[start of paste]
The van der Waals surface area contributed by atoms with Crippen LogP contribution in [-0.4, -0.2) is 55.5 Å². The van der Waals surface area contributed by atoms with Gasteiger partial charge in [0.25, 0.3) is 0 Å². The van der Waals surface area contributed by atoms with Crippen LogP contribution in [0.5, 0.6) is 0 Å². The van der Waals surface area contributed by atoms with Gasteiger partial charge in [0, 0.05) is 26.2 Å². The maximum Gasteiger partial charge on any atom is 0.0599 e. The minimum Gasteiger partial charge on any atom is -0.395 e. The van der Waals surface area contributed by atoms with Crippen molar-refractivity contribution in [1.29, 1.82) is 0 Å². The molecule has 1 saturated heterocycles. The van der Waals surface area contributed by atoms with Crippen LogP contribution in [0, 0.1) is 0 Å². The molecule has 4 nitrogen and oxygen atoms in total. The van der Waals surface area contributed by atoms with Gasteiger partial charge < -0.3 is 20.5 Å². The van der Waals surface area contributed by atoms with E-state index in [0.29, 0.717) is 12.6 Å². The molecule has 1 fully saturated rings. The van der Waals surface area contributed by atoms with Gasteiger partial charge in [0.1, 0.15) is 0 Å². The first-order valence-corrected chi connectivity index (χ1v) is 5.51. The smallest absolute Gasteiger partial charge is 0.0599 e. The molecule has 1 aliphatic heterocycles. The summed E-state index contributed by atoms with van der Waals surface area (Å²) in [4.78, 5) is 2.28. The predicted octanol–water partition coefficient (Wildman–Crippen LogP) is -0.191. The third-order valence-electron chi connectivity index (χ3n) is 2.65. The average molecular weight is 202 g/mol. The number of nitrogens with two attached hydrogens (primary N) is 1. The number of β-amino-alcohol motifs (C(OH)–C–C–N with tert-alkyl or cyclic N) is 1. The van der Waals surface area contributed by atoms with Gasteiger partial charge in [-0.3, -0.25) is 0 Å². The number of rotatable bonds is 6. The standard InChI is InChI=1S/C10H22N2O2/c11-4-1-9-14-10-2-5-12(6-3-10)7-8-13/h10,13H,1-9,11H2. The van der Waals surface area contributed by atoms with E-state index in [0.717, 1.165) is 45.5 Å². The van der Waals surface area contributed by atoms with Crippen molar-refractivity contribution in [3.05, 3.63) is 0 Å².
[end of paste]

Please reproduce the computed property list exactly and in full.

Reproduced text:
The van der Waals surface area contributed by atoms with Crippen LogP contribution in [-0.4, -0.2) is 55.5 Å². The van der Waals surface area contributed by atoms with Gasteiger partial charge in [0.25, 0.3) is 0 Å². The van der Waals surface area contributed by atoms with Crippen LogP contribution in [0.5, 0.6) is 0 Å². The van der Waals surface area contributed by atoms with Gasteiger partial charge in [0, 0.05) is 26.2 Å². The maximum Gasteiger partial charge on any atom is 0.0599 e. The minimum Gasteiger partial charge on any atom is -0.395 e. The van der Waals surface area contributed by atoms with Crippen molar-refractivity contribution in [1.29, 1.82) is 0 Å². The molecule has 1 saturated heterocycles. The van der Waals surface area contributed by atoms with Crippen LogP contribution in [0, 0.1) is 0 Å². The molecule has 4 nitrogen and oxygen atoms in total. The van der Waals surface area contributed by atoms with Gasteiger partial charge < -0.3 is 20.5 Å². The van der Waals surface area contributed by atoms with E-state index in [0.29, 0.717) is 12.6 Å². The molecule has 1 fully saturated rings. The van der Waals surface area contributed by atoms with Gasteiger partial charge in [0.1, 0.15) is 0 Å². The first-order valence-corrected chi connectivity index (χ1v) is 5.51. The smallest absolute Gasteiger partial charge is 0.0599 e. The molecule has 1 aliphatic heterocycles. The summed E-state index contributed by atoms with van der Waals surface area (Å²) in [4.78, 5) is 2.28. The predicted octanol–water partition coefficient (Wildman–Crippen LogP) is -0.191. The third-order valence-electron chi connectivity index (χ3n) is 2.65. The average molecular weight is 202 g/mol. The number of nitrogens with two attached hydrogens (primary N) is 1. The number of β-amino-alcohol motifs (C(OH)–C–C–N with tert-alkyl or cyclic N) is 1. The van der Waals surface area contributed by atoms with Gasteiger partial charge in [-0.3, -0.25) is 0 Å². The number of rotatable bonds is 6. The standard InChI is InChI=1S/C10H22N2O2/c11-4-1-9-14-10-2-5-12(6-3-10)7-8-13/h10,13H,1-9,11H2. The van der Waals surface area contributed by atoms with E-state index in [0.717, 1.165) is 45.5 Å². The van der Waals surface area contributed by atoms with Crippen molar-refractivity contribution in [3.05, 3.63) is 0 Å².